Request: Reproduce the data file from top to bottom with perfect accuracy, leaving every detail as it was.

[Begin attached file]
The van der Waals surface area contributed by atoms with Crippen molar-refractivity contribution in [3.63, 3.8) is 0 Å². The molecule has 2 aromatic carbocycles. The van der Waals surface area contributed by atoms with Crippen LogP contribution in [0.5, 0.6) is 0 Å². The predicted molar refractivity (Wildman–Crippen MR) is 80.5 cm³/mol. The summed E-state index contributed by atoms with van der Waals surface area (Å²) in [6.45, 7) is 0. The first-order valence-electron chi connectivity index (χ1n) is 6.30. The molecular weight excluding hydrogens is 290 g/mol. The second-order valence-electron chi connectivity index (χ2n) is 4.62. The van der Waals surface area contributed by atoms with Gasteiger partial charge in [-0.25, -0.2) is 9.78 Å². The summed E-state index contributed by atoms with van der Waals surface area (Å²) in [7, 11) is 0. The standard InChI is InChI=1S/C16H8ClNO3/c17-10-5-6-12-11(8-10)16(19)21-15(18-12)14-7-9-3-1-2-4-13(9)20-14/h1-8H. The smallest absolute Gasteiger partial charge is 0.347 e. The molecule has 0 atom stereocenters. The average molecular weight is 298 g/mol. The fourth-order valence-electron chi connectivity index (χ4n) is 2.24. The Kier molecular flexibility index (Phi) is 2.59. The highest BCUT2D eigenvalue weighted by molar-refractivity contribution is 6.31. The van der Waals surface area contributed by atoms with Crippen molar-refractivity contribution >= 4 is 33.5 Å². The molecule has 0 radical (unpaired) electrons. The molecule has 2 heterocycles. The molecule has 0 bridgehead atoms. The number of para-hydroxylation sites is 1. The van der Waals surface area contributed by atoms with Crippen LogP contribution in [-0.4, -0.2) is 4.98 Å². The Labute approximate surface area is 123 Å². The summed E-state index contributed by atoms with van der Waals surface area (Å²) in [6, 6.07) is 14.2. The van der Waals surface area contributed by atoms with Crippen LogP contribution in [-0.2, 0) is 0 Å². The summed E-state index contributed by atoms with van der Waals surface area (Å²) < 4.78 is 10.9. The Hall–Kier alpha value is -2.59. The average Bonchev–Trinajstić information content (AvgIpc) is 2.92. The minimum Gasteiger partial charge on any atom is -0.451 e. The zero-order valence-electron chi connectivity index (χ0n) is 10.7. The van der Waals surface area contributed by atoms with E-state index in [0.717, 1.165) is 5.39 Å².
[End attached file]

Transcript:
The van der Waals surface area contributed by atoms with Crippen molar-refractivity contribution in [3.63, 3.8) is 0 Å². The molecule has 2 aromatic carbocycles. The van der Waals surface area contributed by atoms with Crippen LogP contribution in [0.5, 0.6) is 0 Å². The predicted molar refractivity (Wildman–Crippen MR) is 80.5 cm³/mol. The summed E-state index contributed by atoms with van der Waals surface area (Å²) in [6.45, 7) is 0. The first-order valence-electron chi connectivity index (χ1n) is 6.30. The molecular weight excluding hydrogens is 290 g/mol. The second-order valence-electron chi connectivity index (χ2n) is 4.62. The van der Waals surface area contributed by atoms with Gasteiger partial charge in [-0.25, -0.2) is 9.78 Å². The summed E-state index contributed by atoms with van der Waals surface area (Å²) in [7, 11) is 0. The standard InChI is InChI=1S/C16H8ClNO3/c17-10-5-6-12-11(8-10)16(19)21-15(18-12)14-7-9-3-1-2-4-13(9)20-14/h1-8H. The smallest absolute Gasteiger partial charge is 0.347 e. The molecule has 0 atom stereocenters. The average molecular weight is 298 g/mol. The fourth-order valence-electron chi connectivity index (χ4n) is 2.24. The Kier molecular flexibility index (Phi) is 2.59. The highest BCUT2D eigenvalue weighted by molar-refractivity contribution is 6.31. The van der Waals surface area contributed by atoms with Crippen molar-refractivity contribution >= 4 is 33.5 Å². The molecule has 0 radical (unpaired) electrons. The molecule has 2 heterocycles. The molecule has 0 bridgehead atoms. The number of para-hydroxylation sites is 1. The van der Waals surface area contributed by atoms with Crippen LogP contribution in [-0.4, -0.2) is 4.98 Å². The Labute approximate surface area is 123 Å². The summed E-state index contributed by atoms with van der Waals surface area (Å²) in [6, 6.07) is 14.2. The van der Waals surface area contributed by atoms with Crippen LogP contribution in [-0.2, 0) is 0 Å². The summed E-state index contributed by atoms with van der Waals surface area (Å²) < 4.78 is 10.9. The Hall–Kier alpha value is -2.59. The average Bonchev–Trinajstić information content (AvgIpc) is 2.92. The minimum Gasteiger partial charge on any atom is -0.451 e. The zero-order valence-electron chi connectivity index (χ0n) is 10.7. The van der Waals surface area contributed by atoms with E-state index in [0.717, 1.165) is 5.39 Å².